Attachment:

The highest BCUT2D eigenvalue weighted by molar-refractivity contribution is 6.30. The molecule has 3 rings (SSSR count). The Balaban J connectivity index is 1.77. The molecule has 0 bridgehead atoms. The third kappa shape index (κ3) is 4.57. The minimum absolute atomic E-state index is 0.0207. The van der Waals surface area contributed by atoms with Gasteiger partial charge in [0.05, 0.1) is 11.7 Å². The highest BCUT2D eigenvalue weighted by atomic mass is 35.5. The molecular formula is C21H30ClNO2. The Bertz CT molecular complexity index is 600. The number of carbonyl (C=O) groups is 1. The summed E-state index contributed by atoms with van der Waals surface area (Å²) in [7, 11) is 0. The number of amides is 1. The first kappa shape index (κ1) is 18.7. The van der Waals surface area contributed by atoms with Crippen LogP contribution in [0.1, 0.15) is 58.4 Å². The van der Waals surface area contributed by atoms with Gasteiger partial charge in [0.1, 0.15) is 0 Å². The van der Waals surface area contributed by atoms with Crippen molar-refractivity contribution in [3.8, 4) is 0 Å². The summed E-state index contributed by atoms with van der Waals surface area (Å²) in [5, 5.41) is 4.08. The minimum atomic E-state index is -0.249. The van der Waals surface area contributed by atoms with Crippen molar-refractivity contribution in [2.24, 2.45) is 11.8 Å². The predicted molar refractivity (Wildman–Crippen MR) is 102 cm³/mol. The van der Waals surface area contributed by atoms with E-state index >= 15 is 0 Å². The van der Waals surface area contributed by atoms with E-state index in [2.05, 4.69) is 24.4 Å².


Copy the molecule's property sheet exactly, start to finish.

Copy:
The highest BCUT2D eigenvalue weighted by molar-refractivity contribution is 6.30. The molecule has 3 rings (SSSR count). The Balaban J connectivity index is 1.77. The molecule has 0 bridgehead atoms. The third kappa shape index (κ3) is 4.57. The minimum absolute atomic E-state index is 0.0207. The van der Waals surface area contributed by atoms with Gasteiger partial charge in [0.05, 0.1) is 11.7 Å². The highest BCUT2D eigenvalue weighted by atomic mass is 35.5. The molecular formula is C21H30ClNO2. The Bertz CT molecular complexity index is 600. The number of carbonyl (C=O) groups is 1. The summed E-state index contributed by atoms with van der Waals surface area (Å²) in [7, 11) is 0. The number of amides is 1. The first kappa shape index (κ1) is 18.7. The van der Waals surface area contributed by atoms with Crippen LogP contribution in [0.1, 0.15) is 58.4 Å². The van der Waals surface area contributed by atoms with Gasteiger partial charge in [0.1, 0.15) is 0 Å². The van der Waals surface area contributed by atoms with Crippen molar-refractivity contribution in [3.8, 4) is 0 Å². The summed E-state index contributed by atoms with van der Waals surface area (Å²) in [5, 5.41) is 4.08. The minimum atomic E-state index is -0.249. The van der Waals surface area contributed by atoms with Crippen molar-refractivity contribution in [2.24, 2.45) is 11.8 Å². The predicted molar refractivity (Wildman–Crippen MR) is 102 cm³/mol. The van der Waals surface area contributed by atoms with E-state index >= 15 is 0 Å². The van der Waals surface area contributed by atoms with E-state index in [2.05, 4.69) is 24.4 Å².